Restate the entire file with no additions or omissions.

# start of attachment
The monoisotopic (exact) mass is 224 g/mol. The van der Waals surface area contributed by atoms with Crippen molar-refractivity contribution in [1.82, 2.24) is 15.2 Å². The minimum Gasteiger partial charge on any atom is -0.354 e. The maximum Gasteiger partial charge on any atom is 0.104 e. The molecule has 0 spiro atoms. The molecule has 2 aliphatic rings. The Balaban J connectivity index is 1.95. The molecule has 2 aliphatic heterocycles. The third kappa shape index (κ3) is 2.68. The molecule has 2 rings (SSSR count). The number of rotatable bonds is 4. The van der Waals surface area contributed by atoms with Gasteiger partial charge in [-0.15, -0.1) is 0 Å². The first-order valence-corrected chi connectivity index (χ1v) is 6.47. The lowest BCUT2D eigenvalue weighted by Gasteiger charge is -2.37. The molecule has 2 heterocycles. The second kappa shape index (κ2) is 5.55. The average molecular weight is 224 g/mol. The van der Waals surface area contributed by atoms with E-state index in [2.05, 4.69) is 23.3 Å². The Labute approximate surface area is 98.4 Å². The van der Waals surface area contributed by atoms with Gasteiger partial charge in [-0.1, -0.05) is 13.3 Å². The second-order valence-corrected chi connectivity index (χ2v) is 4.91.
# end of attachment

The monoisotopic (exact) mass is 224 g/mol. The van der Waals surface area contributed by atoms with Crippen molar-refractivity contribution in [1.82, 2.24) is 15.2 Å². The minimum Gasteiger partial charge on any atom is -0.354 e. The maximum Gasteiger partial charge on any atom is 0.104 e. The molecule has 0 spiro atoms. The molecule has 2 aliphatic rings. The Balaban J connectivity index is 1.95. The molecule has 2 aliphatic heterocycles. The third kappa shape index (κ3) is 2.68. The molecule has 2 rings (SSSR count). The number of rotatable bonds is 4. The van der Waals surface area contributed by atoms with Gasteiger partial charge in [-0.15, -0.1) is 0 Å². The first-order valence-corrected chi connectivity index (χ1v) is 6.47. The lowest BCUT2D eigenvalue weighted by Gasteiger charge is -2.37. The molecule has 2 heterocycles. The second kappa shape index (κ2) is 5.55. The average molecular weight is 224 g/mol. The van der Waals surface area contributed by atoms with E-state index in [2.05, 4.69) is 23.3 Å². The Labute approximate surface area is 98.4 Å². The van der Waals surface area contributed by atoms with Gasteiger partial charge in [-0.1, -0.05) is 13.3 Å². The second-order valence-corrected chi connectivity index (χ2v) is 4.91.